'Treating us with contempt’: Speaker in stinging attack on Boris Johnson over coronavirus response

James Morris
·Senior news reporter, Yahoo News UK
·3 min read

Watch: Speaker in stinging attack on Boris Johnson over coronavirus response

  • Boris Johnson given extraordinary dressing-down by Commons Speaker

  • Sir Lindsay Hoyle says Johnson’s government treating Parliament with “contempt”

  • Downing Street has been criticised for introducing coronavirus rules without consulting MPs

  • Visit the Yahoo homepage for more stories

House of Commons Speaker Sir Lindsay Hoyle has launched a scathing attack on the government for treating Parliament with “contempt”.

In an extraordinary dressing-down of Boris Johnson before Prime Minister’s Questions (PMQs) on Wednesday, Hoyle criticised the government over its approach to coronavirus legislation.

He said: “The way in which the government has exercised its powers to make secondary legislation during this crisis has been totally unsatisfactory.”

Hoyle said that “all too often”, new rules have been published hours before they come into force, and without having been laid out in the House of Commons.

Sir Lindsay Hoyle during his scathing attack on the government on Wednesday. (Parliamentlive.tv)
Sir Lindsay Hoyle during his scathing attack on the government on Wednesday. (Parliamentlive.tv)

The Speaker said the government’s “lack of clarity in such important matters risks undermining the rule of law”.

He added: “I am now looking to the government to rebuild the trust with this House and not treat it with the contempt that it has shown.”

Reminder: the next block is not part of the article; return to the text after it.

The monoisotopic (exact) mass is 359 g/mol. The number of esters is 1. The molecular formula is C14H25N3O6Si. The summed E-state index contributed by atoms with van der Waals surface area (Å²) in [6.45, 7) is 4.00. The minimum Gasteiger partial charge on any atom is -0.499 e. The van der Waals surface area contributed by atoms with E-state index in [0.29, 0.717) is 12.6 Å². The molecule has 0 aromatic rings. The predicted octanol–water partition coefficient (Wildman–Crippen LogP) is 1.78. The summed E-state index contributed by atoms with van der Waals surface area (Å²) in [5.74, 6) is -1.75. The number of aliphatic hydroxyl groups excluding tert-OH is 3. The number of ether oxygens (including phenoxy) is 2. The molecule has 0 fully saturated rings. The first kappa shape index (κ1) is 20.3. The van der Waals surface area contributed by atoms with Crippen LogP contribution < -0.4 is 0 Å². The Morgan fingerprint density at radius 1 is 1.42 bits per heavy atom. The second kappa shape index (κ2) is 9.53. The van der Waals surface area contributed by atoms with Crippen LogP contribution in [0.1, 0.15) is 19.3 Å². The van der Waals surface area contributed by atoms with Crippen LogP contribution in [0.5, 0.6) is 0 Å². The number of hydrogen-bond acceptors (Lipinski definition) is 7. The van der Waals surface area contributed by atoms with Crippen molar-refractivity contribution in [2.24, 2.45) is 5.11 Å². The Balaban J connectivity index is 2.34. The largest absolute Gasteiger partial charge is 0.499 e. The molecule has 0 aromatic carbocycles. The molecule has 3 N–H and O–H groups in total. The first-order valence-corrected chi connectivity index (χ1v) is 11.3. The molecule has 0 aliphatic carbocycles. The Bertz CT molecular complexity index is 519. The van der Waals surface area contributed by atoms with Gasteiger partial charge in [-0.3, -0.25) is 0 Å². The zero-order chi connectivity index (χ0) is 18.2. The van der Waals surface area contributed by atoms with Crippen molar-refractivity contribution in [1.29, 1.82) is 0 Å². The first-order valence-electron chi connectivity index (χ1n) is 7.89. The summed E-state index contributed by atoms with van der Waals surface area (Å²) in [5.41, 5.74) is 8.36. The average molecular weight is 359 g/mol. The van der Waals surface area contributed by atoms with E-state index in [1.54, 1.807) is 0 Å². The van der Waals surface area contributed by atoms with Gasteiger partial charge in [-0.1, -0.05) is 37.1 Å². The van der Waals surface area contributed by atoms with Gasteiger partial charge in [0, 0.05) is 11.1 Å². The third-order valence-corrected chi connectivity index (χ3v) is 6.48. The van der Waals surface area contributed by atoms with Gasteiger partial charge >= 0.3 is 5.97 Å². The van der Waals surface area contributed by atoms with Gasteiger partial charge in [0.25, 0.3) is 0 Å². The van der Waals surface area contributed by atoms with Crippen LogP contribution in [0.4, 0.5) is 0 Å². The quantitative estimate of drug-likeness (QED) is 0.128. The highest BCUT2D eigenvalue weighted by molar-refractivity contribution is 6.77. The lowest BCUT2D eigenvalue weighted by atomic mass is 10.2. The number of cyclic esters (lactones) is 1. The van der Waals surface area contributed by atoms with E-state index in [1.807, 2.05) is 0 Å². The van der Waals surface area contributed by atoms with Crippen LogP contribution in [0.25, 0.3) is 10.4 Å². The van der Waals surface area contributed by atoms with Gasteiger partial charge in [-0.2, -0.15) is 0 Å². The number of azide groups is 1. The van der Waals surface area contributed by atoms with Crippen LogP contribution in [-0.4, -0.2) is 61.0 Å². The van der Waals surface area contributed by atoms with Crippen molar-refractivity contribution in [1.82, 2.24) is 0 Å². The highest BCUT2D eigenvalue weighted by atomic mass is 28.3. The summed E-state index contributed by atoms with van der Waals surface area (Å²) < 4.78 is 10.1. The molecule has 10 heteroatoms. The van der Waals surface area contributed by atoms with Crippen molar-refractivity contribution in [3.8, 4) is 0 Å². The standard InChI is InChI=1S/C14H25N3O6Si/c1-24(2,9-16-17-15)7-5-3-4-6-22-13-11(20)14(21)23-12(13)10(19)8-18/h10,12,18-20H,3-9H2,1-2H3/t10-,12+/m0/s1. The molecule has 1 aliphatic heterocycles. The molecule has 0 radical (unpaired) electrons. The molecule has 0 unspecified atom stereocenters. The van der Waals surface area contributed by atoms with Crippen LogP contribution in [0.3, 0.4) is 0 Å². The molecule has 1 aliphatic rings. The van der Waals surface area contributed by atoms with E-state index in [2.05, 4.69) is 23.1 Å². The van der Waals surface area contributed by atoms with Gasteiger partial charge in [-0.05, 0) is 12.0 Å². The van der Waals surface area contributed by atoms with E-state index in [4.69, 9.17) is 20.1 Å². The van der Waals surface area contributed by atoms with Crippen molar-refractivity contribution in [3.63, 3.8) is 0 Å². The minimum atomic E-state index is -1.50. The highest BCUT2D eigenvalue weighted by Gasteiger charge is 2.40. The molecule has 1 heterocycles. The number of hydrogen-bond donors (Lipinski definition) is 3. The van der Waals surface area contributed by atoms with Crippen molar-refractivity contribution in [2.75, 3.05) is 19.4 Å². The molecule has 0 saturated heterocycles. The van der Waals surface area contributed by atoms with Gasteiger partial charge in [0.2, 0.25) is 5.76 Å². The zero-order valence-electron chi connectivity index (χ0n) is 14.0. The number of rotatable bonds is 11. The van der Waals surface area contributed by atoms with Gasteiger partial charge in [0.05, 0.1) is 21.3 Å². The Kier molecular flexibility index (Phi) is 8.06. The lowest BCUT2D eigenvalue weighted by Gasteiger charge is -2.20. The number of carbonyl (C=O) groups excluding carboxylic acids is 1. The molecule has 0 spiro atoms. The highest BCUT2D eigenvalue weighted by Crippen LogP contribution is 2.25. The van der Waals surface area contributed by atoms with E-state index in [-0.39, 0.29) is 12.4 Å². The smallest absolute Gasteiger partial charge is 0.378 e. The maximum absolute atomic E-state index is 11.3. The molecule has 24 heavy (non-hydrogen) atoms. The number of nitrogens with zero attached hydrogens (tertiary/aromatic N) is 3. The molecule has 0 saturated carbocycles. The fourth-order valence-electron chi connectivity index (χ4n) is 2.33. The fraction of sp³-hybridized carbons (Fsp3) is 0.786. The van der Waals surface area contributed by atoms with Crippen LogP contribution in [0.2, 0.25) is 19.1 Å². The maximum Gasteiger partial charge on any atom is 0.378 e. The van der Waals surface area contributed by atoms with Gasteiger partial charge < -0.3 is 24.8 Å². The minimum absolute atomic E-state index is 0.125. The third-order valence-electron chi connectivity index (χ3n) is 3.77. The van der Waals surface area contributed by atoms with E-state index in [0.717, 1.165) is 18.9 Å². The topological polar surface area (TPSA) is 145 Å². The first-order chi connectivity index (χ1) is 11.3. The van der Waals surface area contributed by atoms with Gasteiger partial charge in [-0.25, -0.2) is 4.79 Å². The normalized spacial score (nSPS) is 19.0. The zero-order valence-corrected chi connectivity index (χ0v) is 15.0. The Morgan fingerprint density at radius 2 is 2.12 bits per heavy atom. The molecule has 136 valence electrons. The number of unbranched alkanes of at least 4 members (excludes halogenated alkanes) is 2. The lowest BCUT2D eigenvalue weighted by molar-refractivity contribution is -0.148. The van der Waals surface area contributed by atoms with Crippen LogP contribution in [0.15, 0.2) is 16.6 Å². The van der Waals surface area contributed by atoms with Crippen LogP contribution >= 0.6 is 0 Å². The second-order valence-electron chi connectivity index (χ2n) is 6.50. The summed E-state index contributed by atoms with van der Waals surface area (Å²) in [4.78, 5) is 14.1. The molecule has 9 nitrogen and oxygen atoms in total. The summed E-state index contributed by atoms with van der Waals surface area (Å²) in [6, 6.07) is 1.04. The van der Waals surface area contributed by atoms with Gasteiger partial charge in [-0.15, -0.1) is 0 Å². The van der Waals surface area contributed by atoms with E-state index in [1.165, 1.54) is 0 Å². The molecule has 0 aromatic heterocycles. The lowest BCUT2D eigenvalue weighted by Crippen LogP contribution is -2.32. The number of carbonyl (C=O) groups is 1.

Johnson did not refer to Hoyle’s three-minute reprimand when he was called to speak for the beginning of PMQs.

The rebuke comes as Johnson has also faced growing anger from his own Conservative backbenchers over the government’s introduction of new rules without consulting Parliament. One Tory MP accused Downing Street of “authoritarianism” last week.

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Tory MPs have also criticised the laws themselves, such as the “rule of six”, which bans most social gatherings of more than six people – and was announced by Johnson at a Downing Street press conference. Leading backbencher Steve Baker described the restrictions as “madness” at the time.

Hoyle, meanwhile, said on Wednesday he would not select any amendments to a motion to renew the COVID-19 regulations, in order to avoid “uncertainty” and possible legal challenges.

In doing so, the Speaker actually spared Johnson a revolt. The PM had been facing a rebellion from more than 50 Conservative MPs.

They were set to back an amendment from Sir Graham Brady, the influential chair of the 1922 Committee of backbench Tories, that would have handed Johnson a defeat with opposition support.

Britain's Prime Minister Boris Johnson wears a face mask or covering due to the COVID-19 pandemic, as he leaves 10 Downing Street in central London on September 30, 2020 to attend the weekly Prime Minister's Questions (PMQs) session in the House of Commons. (Photo by Tolga AKMEN / AFP) (Photo by TOLGA AKMEN/AFP via Getty Images)
Boris Johnson leaves 10 Downing Street on Wednesday. (Tolga Akmen/AFP via Getty Images)

Brady later said he remained hopeful the government will make concessions on coronavirus powers.

In a statement, he said: “The Speaker set out his reasons for not selecting any amendments but he also made it clear that he expects the government to ensure proper and timely parliamentary scrutiny.

“I am hopeful that the government will respond appropriately this afternoon.”

Watch: People in England face £10,000 fines for not self-isolating

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